It’s been a while since I did a proper post about something techy. But I did spend quite a bit of time with Knime, and I love it. So I think it warrants a post. Knime is a complete data mining, manipulation and analysis toolkit. It’s completely open-source and really flexible. I have experience with other ETL and reporting tools, like Talend Open Studio, JasperReports and Pentaho Kettle but for me (in my use-case) Knime rises above them. Talking about my use case, what is it?
The Tambopata-Madidi area on the foothills of the Andes is one if the last areas of Amazonian forest that is relatively untouched by man. It contains 42000km2 of national parks, ranging from Tambopata in Peru to Madidi and Pilón Lajas in Bolivia. It is home to two important tributaries of the Amazon river and an incredible biodiversity with both montane and lowland tropical forest, harbouring over 10% of the world’s bird species, and possibly the most biodiverse place in the world. Around 15000-30000 people divided among three different indigenous peoples call it their home, with an interesting cultural diversity, bridging the Highland people for which Peru and Bolivia are famous to the lowland Amazonian tribes.
For my aquaponics project I need to create a timed switch that turns my pump on and off. I am doing this with a simple 555 timer in a-stable mode, a capacitor, a relais and two pot-meters. The timer in a-stable mode switches a pin between high and low state, for a fixed amount of time. Both the high and the low times can be adjusted with the potentiometers.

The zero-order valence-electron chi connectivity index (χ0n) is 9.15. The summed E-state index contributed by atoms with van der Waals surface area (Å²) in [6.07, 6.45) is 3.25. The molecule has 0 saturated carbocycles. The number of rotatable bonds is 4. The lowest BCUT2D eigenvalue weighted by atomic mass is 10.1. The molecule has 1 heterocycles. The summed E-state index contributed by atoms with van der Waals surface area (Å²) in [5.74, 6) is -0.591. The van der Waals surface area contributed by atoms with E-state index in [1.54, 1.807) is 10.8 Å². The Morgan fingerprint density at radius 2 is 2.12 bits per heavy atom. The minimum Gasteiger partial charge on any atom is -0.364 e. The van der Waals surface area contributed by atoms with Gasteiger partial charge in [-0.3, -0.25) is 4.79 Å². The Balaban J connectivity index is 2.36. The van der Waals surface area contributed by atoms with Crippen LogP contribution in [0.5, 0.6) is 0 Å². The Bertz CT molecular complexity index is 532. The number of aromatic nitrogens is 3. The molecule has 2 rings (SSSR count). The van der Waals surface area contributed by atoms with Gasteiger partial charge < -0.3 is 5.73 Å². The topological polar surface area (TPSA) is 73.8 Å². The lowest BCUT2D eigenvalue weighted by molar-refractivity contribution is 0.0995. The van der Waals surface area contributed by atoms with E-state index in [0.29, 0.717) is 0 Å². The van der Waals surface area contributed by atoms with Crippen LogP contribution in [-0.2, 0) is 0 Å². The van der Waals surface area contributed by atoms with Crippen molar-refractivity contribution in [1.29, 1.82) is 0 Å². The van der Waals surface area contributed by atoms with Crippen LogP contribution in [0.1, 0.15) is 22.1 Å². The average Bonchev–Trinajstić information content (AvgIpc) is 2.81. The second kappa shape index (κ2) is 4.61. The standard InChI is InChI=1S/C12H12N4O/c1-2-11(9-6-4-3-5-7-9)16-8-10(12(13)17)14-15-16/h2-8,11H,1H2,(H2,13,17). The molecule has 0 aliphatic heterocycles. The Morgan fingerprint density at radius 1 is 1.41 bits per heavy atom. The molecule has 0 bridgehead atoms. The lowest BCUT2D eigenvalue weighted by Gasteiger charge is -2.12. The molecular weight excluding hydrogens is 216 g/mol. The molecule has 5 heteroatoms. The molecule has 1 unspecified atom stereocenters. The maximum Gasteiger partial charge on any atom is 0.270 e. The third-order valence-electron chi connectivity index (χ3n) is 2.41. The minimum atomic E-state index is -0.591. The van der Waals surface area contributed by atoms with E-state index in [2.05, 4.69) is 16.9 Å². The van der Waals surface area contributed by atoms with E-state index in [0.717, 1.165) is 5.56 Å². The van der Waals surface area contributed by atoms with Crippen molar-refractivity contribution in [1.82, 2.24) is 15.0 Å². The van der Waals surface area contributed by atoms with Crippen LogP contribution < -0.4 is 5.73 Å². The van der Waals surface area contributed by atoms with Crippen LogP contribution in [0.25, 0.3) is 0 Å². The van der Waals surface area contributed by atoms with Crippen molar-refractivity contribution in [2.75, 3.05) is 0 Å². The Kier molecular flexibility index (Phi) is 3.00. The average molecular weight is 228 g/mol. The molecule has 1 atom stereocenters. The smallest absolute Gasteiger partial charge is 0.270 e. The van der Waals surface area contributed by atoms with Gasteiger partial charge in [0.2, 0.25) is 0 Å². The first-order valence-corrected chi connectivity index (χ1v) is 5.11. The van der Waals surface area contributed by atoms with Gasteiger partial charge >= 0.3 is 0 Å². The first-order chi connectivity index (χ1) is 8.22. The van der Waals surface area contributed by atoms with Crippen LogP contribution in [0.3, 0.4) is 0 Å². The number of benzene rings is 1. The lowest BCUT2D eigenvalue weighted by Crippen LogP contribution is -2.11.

Since a few weeks my laptop battery is dead. I am still trying to work with Asus to get a new one as it is still under warranty (but sending it in for repair will apparently take 2 months while I already know that a new battery will solve the problem). So I am working of the net power only. The power sockets in the Philippines aren’t great though, and Asus decided to integrate the plug into the transformer/regulator unit for my laptop charger, creating a big heavy plug that is really too heavy for vertical wall sockets. So as you can guess from the title of this blog post, yesterday I was working on my laptop and decided to install upgrades on my Arch Linux box. While I was doing this though, I accidentally touched the power cord of my laptop, which then fell out of the wall socket. This isn’t the first time this happened, but unfortunately my computer was in the middle of a kernel upgrade…. And of course the kernel modules weren’t fully installed, and the initramfs wasn’t fully updated either.